Ribbons & Liberty


I know there is a lot of people who strongly dislike the Ribbon interface…  I’m not one of those, I like it.  I’m no fan of Windows and his stuff, but in Office this interface looks nice and uncluttered.

So…  I’ve been trying Office 2013 for a week or so  (I have Office installed in my phone from before)  and I can say some interesting points about it.  And about LibreOffice.  Because this is the thing, I never used Office before and I don’t feel really comfortable with Windows  (in general and 8 in particular).  But now I’m trying and comparing both and maybe someone find anything of use in my experience.


Office 2013

Microsoft Office-20131-61237_516x173

The whole bunch


After two weeks using it I found good and bad things, sadly I found more pros than cons. Besides this, I don’t use Bases  (like Access or so)  nor spreadsheets  (like Excel or so)  so there will be gaps in my review. In any case, here are the things I found, in no particular order:

What is good…

  • On Word, when you mistype or have anything wrong on your text you can highlight it and right click on it.  A context menu appears showing options including other words to correct yours.  Just like in Firefox and Opera.  Why this hasn’t been implemented on LibreOffice yet?  Is such a useful tool!
  • Again on Word, when you’re adding headlines and titles  (formatted as that)  the programme shows you the index at your left updated on the fly.
  • Indexes on Word are simply fantastic.  They have some more options and if you select your index and right click on it, you’ll have the option of updating it automatically.
  • One Note is a whole thing on its own.  There is no equivalent on LibreOffice so this is not a comparison really but a remark on something that is extremely useful.  You can take notes anywhere  (web interface, your computer, your phone)  and sync them using an email account.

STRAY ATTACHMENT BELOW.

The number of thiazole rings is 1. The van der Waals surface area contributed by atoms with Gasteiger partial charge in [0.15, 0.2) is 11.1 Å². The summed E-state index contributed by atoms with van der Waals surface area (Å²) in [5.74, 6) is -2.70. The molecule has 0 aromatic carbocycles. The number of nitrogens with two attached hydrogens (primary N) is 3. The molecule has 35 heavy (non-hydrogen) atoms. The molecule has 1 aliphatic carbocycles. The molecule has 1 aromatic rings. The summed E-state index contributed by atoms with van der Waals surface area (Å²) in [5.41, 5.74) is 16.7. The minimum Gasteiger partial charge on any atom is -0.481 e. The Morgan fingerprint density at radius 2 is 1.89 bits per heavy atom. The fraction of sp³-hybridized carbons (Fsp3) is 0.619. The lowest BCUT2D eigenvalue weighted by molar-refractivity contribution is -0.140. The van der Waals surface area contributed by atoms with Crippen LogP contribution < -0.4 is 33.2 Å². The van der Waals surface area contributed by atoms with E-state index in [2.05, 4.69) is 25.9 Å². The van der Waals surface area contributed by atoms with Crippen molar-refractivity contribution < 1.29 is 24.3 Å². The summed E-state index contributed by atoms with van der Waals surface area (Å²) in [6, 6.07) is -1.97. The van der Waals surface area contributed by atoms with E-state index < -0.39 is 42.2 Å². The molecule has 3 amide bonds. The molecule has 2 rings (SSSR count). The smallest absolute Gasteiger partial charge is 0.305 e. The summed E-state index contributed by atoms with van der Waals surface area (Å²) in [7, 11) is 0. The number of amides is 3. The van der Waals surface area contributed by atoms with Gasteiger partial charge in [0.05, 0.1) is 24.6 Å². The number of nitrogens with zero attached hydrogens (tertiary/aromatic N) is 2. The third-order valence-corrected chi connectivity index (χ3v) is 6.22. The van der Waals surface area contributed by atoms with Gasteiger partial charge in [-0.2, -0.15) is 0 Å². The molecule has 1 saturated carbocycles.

• It has more and better templates. And they’re all up to date.
  • The “Resume Reading” feature mentioned above also works online, so if you edited your file, let’s say in your phone, when you go to your laptop it will show you the last point you left including editions you made on mobile (or any other device for the matter).
  • On Word, yet again, clicking on the beginning of a line selects the whole phrase. If you hold and drag your pointer down, it selects everything saving you from actually painting each word of a given text.  In long documents or selections, this quite handy.



Word Interface

What is not good…

  • Synchronising or uploading stuff from Office is a real pain compared to the mobile version.  Who knows why!
  • Don’t you like how Office looks?  Bad luck!  It’s impossible to customise beyond changing some fading drawings at the back of menu.  But everything stays flat and white.  Or grey, which is worst.
  • For some odd reason, Office finds difficult to understand that changing languages doesn’t mean changing keyboard and interface.  Didn’t they noticed the fact of Internet connecting people from all points of this nice world?  Moreover, do they ignore there are people working as translators?  Is it that complicated to leave spelling & grammar tools separated from interface and keyboard?  Apparently, it is for Microsoft.
  • Microsoft/Office font types are utterly boring with some very remarkable exceptions. It’s mandatory to install other better fonts to use it at its best.
  • If you use the default styles or templates everything goes well.  Try modfying the littlest thing, and everything fall into pieces.  Not very nice really.
  • Menus and sections have odd names.  Why the edition of fonts, paragraphs and pages is called  “Home”?  Just as example.






Tunned interface


What is good…

  • Supports every single format past and present, even those that were used by deprecated programmes like StarOffice or dropped by actual programmes.
  • Works better with customised formatting and edition.
  • Highly customisable interface.
  • Understands perfectly the difference between keyboard, system language and text language.
  • It’s easy to write or set multi-language texts.
  • PDF creation and export working perfectly.  It’s native, not an addon or side programme.

What is not good…

  • Index come in only one version and using and setting them is a pain… there.
  • Makes strange format changes when handling docx.
  • Somewhat cluttered interface.


Besides there’s a feature that many people find awesome, syncing with some cloud service, but I’m not crazy about it, so the lack or presence of that sort of online stuff leaves me really indifferent.



I found both very good, at least from the Word/Writer point of view.  So it depends on your needs whether to use one or another.  Just to final notes:  LibreOffice won’t annoy you with any  “activation key” warning and it’s available to all operative systems. This doesn’t applies to Microsoft stuff.








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